BELGRADE (AFP) - Serbia’s government on Monday approved an EU-brokered deal to normalise ties with breakaway Kosovo, a historic agreement aimed at turning the page on the Balkans’ last simmering trouble-spot 14 years after the end of hostilities.

The government has accepted the “first accord on principles which regulate normalisation of relations, reached during the dialogue on Kosovo inBrussels” on Friday, said a statement issued after a cabinet meeting.

The government has instructed ministries to take “the necessary measures” to implement the accord, it added.

The Serbian parliament is also due to discuss the deal later this week, but it is expected to be approved as the ruling coalition has a comfortable majority in the assembly. In Pristina, Kosovo’s parliament on Monday adopted a “resolution” approving the so-calledBrusselsaccord, which grants some autonomy to ethnic Serbs living in Kosovo who refuse to recognise Pristina’s authority.

“The parliament expresses its support and gives its approval to the accord on the normalisation of relations” betweenBelgradeand Pristina, the decision said.

The decisions came as European Union foreign ministers were meeting inLuxembourgfor discussions that will include talks on the European Commission’s reports on progress made bySerbiaand Kosovo in their bids for EU membership.

The normalisation accord betweenSerbiaand Kosovo is one of the key conditions for both sides to move closer to the EU.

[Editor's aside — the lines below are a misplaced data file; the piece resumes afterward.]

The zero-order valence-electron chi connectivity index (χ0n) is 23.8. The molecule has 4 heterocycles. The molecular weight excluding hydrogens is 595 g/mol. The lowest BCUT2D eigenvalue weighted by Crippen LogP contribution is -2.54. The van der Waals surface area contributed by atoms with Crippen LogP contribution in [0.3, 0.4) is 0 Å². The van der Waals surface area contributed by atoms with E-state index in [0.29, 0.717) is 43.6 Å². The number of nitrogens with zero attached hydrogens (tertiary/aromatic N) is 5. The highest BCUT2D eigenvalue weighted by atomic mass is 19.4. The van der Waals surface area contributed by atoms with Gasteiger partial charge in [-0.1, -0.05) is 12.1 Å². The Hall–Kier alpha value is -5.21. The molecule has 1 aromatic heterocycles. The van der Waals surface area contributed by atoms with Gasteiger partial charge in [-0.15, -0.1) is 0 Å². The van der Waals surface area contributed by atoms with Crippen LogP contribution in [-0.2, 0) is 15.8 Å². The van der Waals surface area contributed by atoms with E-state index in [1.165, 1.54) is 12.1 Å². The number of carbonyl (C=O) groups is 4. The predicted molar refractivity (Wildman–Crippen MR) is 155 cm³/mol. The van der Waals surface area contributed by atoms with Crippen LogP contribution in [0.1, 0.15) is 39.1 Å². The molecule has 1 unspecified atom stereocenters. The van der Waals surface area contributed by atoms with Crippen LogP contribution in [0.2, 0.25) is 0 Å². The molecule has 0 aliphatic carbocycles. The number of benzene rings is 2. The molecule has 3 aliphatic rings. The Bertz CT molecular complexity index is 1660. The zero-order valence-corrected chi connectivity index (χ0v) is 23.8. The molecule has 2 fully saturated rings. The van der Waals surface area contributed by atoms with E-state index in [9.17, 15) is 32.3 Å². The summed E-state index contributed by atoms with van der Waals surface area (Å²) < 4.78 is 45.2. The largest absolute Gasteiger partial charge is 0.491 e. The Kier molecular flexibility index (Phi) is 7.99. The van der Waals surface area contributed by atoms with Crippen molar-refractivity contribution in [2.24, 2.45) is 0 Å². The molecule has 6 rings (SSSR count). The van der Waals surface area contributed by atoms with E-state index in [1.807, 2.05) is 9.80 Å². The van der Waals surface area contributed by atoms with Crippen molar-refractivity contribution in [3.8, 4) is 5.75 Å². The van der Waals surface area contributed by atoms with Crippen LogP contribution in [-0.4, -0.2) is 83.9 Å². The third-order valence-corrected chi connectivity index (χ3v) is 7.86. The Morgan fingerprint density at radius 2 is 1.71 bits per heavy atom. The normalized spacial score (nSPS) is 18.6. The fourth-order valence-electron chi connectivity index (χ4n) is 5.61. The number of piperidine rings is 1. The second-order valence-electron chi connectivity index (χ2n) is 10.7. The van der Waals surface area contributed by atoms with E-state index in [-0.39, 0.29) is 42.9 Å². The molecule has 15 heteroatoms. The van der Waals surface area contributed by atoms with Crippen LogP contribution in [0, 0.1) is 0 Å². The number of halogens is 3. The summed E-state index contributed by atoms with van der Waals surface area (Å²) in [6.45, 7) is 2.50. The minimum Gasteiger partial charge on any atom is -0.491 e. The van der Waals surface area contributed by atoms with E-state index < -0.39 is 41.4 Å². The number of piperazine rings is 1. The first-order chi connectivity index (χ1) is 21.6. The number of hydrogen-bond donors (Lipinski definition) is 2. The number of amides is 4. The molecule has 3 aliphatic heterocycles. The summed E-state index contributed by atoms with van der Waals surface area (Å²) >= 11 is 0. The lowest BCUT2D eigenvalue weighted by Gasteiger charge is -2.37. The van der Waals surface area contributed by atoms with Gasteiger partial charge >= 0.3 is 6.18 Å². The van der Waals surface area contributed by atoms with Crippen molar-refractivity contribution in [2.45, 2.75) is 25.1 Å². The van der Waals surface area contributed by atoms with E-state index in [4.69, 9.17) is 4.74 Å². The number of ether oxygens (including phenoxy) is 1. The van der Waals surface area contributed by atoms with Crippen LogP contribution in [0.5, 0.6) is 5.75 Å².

Serbiais expectingBrusselsto set a much-coveted date to start membership talks, while Pristina wants to make the first steps towards applying for candidacy.

The 15-point accord spells out the basic principles that would give a level of autonomy to some 40,000 ethnic Serbs living in the north of predominantly ethnic Albanian Kosovo.

The text of the accord has yet to be made public by the EU, but according to local media inSerbiaand Kosovo, the Kosovo Serbs will have their own police and justice representatives, working under Pristina’s authority, in the areas where they make up a majority of the population.

“Municipal elections shall be organised in the northern municipalities in 2013,” an unofficial draft of the text said.

It also noted that an “implementation plan, including the time frame, shall be produced by April 26.”

“It is agreed that neither side will block or encourage others to block the other side’s progress in their respective EU paths,” it added.

But the deal has angered Kosovo Serbs in the north who have called for a protest rally to be held in Kosovska Mitrovica later on Monday, the main town in the northern area of the breakaway territory.